The Portuguese capital of Lisbon (or Lisboa) is the largest city in the country. Lisbon has a generally fast-paced atmosphere, allowing a vibrant modern urban experience. The Portuguese have voted Lisbon as the most liveable city in the country, and indeed more than a million people living in its outskirts enter the city for work each day. Lisbon's lower rental prices and living costs compared to other cities in Western Europe have lured an influx of foreign migrants to city, adding to its cosmopolitan appeal.

Lisbon's location among the Atlantic and Mediterranean climate zones means that lisboetas (as Lisbon natives call themselves) enjoy temperate weather year-round. Hot summers are cooled by breezes from the Atlantic, and the city is protected from harsh winters. It's also a definite plus that beach towns are nearby, so weekend respites from the hustle of city life are always an option.

Although the power Portugal once wielded around the world has long since faded, Lisbon remains a city steeped in history and culturally diversity. The city has an impressive array of churches, palaces, and castles exuding Moorish and Oriental flourishes, blending dramatically with Catholic restraint that echo the city's multicultural heritage (the Castle of Sao Jorge and the Lisbon Cathedral come to mind). There are also a number of museums filled with important classical and modern art collections.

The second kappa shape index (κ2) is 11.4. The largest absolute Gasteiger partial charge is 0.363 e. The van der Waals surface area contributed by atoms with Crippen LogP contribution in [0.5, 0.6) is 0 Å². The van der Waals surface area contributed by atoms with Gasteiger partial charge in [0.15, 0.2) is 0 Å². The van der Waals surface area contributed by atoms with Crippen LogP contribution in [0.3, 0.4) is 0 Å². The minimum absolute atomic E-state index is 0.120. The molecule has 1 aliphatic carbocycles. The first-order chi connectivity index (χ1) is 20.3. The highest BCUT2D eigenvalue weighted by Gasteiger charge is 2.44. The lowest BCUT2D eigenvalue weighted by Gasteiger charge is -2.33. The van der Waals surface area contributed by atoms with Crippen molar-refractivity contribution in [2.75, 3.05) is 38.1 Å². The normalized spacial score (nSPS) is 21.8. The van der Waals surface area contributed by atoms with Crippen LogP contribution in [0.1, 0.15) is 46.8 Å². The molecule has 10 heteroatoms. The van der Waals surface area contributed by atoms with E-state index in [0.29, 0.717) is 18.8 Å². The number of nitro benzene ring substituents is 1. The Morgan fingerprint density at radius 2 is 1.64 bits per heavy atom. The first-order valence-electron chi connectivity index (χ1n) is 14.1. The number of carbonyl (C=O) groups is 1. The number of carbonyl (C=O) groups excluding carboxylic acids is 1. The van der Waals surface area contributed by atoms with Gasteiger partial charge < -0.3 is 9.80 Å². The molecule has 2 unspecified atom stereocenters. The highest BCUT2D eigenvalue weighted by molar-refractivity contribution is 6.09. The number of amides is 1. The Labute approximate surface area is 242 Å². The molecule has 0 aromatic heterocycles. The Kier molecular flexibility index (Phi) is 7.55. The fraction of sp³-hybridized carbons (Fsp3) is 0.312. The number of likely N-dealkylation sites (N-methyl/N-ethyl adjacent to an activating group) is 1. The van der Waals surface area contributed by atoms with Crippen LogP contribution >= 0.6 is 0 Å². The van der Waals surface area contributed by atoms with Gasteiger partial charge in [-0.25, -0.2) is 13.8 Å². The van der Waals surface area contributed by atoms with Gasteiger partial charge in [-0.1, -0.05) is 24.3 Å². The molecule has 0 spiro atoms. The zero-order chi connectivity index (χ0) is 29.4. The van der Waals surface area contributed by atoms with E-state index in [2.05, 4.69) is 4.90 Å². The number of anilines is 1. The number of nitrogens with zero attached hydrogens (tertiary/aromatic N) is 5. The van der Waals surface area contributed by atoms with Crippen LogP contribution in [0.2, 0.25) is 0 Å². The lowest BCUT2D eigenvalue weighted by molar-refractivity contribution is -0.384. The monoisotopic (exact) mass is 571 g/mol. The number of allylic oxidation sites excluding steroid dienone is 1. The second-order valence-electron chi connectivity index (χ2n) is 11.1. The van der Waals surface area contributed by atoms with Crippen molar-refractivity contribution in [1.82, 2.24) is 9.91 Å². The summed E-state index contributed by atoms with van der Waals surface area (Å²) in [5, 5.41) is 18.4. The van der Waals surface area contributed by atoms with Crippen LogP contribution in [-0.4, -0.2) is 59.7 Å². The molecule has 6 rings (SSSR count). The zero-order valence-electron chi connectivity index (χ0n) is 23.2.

However, Lisbon's charm lies not only in its old-world magnificence, but also in the range of leisure activities in the city. The narrow cobblestoned streets are full of Art Nouveau cafe's where locals take a few minutes off each day to take a breather from the business of urban life. Lisbon has its own distinct coffeehouse culture, and die-hard fans of the beverage should be well pleased by its dizzying array of local varieties.

Energy does not wane after sunset as Lisbon is famed for its very active nightlife. Numerous bars, restaurants, and fado houses keep nightcrawlers busy in the pursuit of fun along Bairro Alto and Doca de Alcantara. Shopaholism is also indulged by the many shopping malls like the Centro Colombo, Centro Comercial Vasco da Gama, the famous market of Feira da Ladra, and along the shopping districts of Baixa and the high-end Chiado.

If you are moving to Lisbon with your family, there are several public, private, and international schools for children of all ages. Tertiary-level schooling is also available at the University of Lisbon, the Technical University of Lisbon, and the New University of Lisbon, as well as in the two state-run universities, the Polytechnical Institute and the ISCTE.

Lisbon has a thriving and buoyant investment property market, with prices that are comparatively lower than in other cities in Western Europe. However, if you don't speak Portuguese, you could snag on many legal and financial difficulties. You would be best advised to course any purchase through a reputable relocation agent or a lawyer to avoid trouble.


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